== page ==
We never really know what is someone's story, someone's past, or someone's reason. How often I've assumed something or thought something only to find it had no basis in truth. The Bible makes it clear how careful we must be not to judge others. We can be discerning, but judgment is another thing. God knows the heart. We don't.

I have met many Christians who were "rough around the edges" and didn't "behave" quite "properly" in church. And I've met many Christians whose noses go up at that. But, I wonder, if in many cases we could see how far the "rough" Christian has come in their walk based on where they were when they came to the Lord, and how far the judgmental ones have matured from where they came to the Lord, we just might find that the "rough" ones have come a lot farther than the "proper" ones in their walk.

I've always said our fellowship is a workshop, not a museum. If we can't, as Christians, find (and offer) a place for all people to grow in the love of Christ then we have missed what it is all about. I am reminded of when Chuck Smith reportedly threatened to rip out the carpet of his church building because elders were concerned about the "rough" ones off the beach tracking in stuff and ruining it. May we never care more about "carpet" than people.

Tuesday, October 2, 2012

God's Plans or Ours?

Over twenty-five years ago I was in San Diego on a summer break from West Point and I vividly remembering driving through the grounds of a Catholic college campus shouting an obscenity out the car window as loud as I could at a God I didn't think I believed in.

This weekend I had the privilege of attending a wedding for a former youth grouper in San Diego, just a few miles from that site. This young man, along with many other former youth groupers, had moved to San Diego a couple years ago and is strongly involved in a fellowship and ministry while there. Multiple people from our area went to the wedding and Mary Ann and I were awed, and blessed, to see 12 former youth groupers and 6 current youth groupers at the wedding. We had worked with some for the full 6th-12th grade, and others only taken to winter camp once or twice. Some were very strong in the Lord, and others still figuring it out.

It struck me deeply as I looked around the room and as we got to take our picture with all of the former youth groupers, how amazing God's plans are for our lives—and how different they are from what we would probably design, and how different they are from what the world calls valuable.

At the same time I was at West Point Mary Ann would have been getting a degree in foreign language. Some time after we were married and moved where we are now and started working with youth and pastoring the small, rural fellowship we attend someone who knew one of our parents commented something to the effect of, "What a waste. With their education they could have really done something." So often what the world defines as doing something, being successful, etc., is in complete contradiction to the plans God has created each person to walk in. We will have to choose whether to walk in our own plans and wisdom, or to walk in the plans He has created us for.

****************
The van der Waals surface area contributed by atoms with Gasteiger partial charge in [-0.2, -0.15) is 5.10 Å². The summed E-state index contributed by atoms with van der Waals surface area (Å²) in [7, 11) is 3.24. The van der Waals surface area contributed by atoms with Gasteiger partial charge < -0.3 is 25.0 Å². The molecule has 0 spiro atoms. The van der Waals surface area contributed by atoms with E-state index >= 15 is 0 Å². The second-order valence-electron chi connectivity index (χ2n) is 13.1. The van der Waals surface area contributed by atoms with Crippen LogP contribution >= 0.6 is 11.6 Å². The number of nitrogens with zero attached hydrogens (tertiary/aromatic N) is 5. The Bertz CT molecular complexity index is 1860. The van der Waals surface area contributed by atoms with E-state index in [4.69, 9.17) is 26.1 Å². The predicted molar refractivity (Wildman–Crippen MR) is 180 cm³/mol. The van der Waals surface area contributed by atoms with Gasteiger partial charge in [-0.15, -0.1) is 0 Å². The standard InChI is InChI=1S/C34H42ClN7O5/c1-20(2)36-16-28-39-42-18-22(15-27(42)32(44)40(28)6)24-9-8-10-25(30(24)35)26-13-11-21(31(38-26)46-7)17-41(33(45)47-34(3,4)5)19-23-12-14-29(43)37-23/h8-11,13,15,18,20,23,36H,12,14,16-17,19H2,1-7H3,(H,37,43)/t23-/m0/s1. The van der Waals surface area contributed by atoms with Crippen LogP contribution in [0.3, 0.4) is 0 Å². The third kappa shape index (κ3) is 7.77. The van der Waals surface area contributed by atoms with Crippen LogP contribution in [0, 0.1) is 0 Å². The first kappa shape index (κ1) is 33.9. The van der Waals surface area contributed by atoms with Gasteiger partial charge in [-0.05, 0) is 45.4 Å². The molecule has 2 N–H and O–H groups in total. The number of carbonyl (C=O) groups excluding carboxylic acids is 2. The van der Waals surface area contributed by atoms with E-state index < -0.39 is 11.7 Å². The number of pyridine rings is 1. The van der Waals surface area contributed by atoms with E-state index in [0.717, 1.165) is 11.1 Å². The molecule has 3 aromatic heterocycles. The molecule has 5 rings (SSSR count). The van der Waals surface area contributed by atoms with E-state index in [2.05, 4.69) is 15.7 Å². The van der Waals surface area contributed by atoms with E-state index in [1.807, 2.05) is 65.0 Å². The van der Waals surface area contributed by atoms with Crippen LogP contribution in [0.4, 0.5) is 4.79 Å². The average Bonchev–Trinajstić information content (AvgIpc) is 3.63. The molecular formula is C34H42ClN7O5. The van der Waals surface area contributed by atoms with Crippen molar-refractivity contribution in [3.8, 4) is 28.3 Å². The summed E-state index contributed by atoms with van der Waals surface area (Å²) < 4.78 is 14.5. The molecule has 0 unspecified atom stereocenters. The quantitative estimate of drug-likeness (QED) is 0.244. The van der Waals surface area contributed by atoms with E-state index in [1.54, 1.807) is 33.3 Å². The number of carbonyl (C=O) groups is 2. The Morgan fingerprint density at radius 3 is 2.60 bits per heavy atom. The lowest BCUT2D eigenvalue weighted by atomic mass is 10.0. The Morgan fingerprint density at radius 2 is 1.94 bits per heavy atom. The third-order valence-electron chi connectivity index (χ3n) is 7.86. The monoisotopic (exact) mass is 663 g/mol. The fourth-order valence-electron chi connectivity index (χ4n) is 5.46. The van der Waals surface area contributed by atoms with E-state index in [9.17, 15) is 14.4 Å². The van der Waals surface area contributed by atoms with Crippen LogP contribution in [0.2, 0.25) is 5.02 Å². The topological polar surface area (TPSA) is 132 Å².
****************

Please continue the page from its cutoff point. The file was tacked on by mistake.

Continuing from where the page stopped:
As I shouted out the window that day I can only imagine that God could see me and could, at the same time, see 25+ years ahead of the moment to when I would be sitting a few miles away, surrounded by youth groupers I had shared His name and story with. And yet, at that moment, He and anything called ministry were a million miles from anything I would have planned for myself.

If I am honest there are times I really struggle. I see people all around me who can take vacations whenever they want. I see people who can fix their cars, buy what they want, go to the doctor freely, etc. I struggle, not with the people (who I have nothing against, and many of who have been overwhelmingly generous to us), but with jealousy. Then I look around me and the world and see all the people who have so much less than me and the condemnation comes in for feeling that way. It is a battle, but one in which moments like the wedding will frame my thoughts. I will see my life, my family, the lives that have been touched by God in some way through our meager efforts, and I have to ask, "What could I possibly get or have gotten for myself that would have any eternal value or true, lasting happiness, compared to that which I get by being who God calls me to be, in the way and place He calls me to be it?"

It is something, I think, we all have to decide—over and over. Will I frame and define my life, or will I allow the One who created me for special plans frame and define it? And, truly, when we think about it, what could we possibly do or get for ourselves that would, in the end, not seem hollow compared to the privilege and eternal value and wisdom in serving the Lord who is worthy of all honor and glory, and walking in the unique plans He has created each of us for?